He was eventually released in 2004 and joined Tranmere Rovers before hanging up his boots in 2007. Despite starting down the route of coaching as assistant to John Barnes at Tranmere Rovers, McAteer is now a regular match analyst on LFC TV.

Jason McAteer
Jason McAteer
Getty Images

Nicky Summerbee

Nicky Summerbee began his career at Swindon Town, making his debut in 1989 and going on to make well over 100 appearances for the Robins. It seemed inevitable that at some point in his career he would join Manchester City considering his Dad’s career at Maine Road and the fact he was born in Greater Manchester, and it became so in a £1.3 million deal in 1994.

City would struggle during the three years that Summerbee spent there under the regimes of Brian Horton and Alan Ball and that would result in relegation from the Premier League in 1997. In November of the same year, the old fashioned right winger would join Sunderland in a deal that saw Craig Russell move to City.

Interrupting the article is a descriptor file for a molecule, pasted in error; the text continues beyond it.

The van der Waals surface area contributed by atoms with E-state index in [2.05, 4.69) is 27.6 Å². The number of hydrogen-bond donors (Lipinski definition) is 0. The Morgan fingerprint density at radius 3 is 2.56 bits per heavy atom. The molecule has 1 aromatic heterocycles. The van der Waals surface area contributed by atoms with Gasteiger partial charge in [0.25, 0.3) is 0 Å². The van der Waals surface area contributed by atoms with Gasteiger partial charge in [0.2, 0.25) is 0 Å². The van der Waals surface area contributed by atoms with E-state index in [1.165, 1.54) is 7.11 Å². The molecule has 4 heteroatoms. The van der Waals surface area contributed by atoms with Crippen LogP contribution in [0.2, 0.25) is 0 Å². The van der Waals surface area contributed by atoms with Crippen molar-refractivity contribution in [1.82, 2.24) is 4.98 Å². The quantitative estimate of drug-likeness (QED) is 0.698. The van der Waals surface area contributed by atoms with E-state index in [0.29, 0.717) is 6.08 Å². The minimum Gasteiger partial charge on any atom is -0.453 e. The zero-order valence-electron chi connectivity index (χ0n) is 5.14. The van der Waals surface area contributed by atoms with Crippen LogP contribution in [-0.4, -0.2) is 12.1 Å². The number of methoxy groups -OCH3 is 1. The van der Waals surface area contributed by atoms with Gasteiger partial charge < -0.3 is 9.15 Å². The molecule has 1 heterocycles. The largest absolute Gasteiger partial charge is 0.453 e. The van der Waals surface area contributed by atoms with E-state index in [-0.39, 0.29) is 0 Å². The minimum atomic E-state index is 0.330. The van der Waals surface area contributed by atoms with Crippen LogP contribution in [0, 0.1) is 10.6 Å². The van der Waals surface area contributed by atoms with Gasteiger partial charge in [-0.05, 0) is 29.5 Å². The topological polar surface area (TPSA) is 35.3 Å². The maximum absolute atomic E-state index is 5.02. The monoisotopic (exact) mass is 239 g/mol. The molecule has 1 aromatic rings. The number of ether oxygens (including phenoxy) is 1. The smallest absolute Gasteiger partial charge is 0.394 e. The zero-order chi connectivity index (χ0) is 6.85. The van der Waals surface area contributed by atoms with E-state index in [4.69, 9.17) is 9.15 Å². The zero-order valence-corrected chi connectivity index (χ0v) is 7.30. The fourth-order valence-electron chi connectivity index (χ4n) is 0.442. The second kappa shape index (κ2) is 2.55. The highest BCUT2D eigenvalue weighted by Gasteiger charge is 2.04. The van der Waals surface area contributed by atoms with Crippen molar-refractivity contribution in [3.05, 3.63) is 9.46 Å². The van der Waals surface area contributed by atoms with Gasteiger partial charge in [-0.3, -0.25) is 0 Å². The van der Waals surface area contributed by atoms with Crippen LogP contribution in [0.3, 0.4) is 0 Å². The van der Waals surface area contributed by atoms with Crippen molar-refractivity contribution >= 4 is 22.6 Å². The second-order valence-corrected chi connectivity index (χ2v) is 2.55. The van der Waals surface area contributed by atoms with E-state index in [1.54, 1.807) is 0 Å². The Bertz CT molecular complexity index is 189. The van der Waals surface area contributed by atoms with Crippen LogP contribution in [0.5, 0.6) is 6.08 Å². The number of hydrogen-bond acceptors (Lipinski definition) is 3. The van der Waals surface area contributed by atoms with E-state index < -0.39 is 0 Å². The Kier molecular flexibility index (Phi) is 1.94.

His debut was coming on as sub for Martin Smith in 4-1 victory against Portsmouth at Fratton Park where Summerbee would announce his arrival with the fourth goal. What followed was arguably Nicky Summerbee’s purple patch in his career where his pin-point crossing would create chance after chance for striker’s such as Quinn and Phillips.

This would all end, as many others, with a falling out with Peter Reid and resulted in moves out on loan to Bolton Wanderers and Manchester City. He’d eventually leave in a permanent deal in 2001, and go on to have spells with Nottingham Forest, Leicester City, Bradford City, Swindon Town, Tranmere Rovers and Tamworth before retiring in 2006. Summerbee has since been seen working as a co-commentator on BBC Radio Five and local radio covering Manchester City.

Nicky Summerbee
Nicky Summerbee
Getty Images

Gavin McCann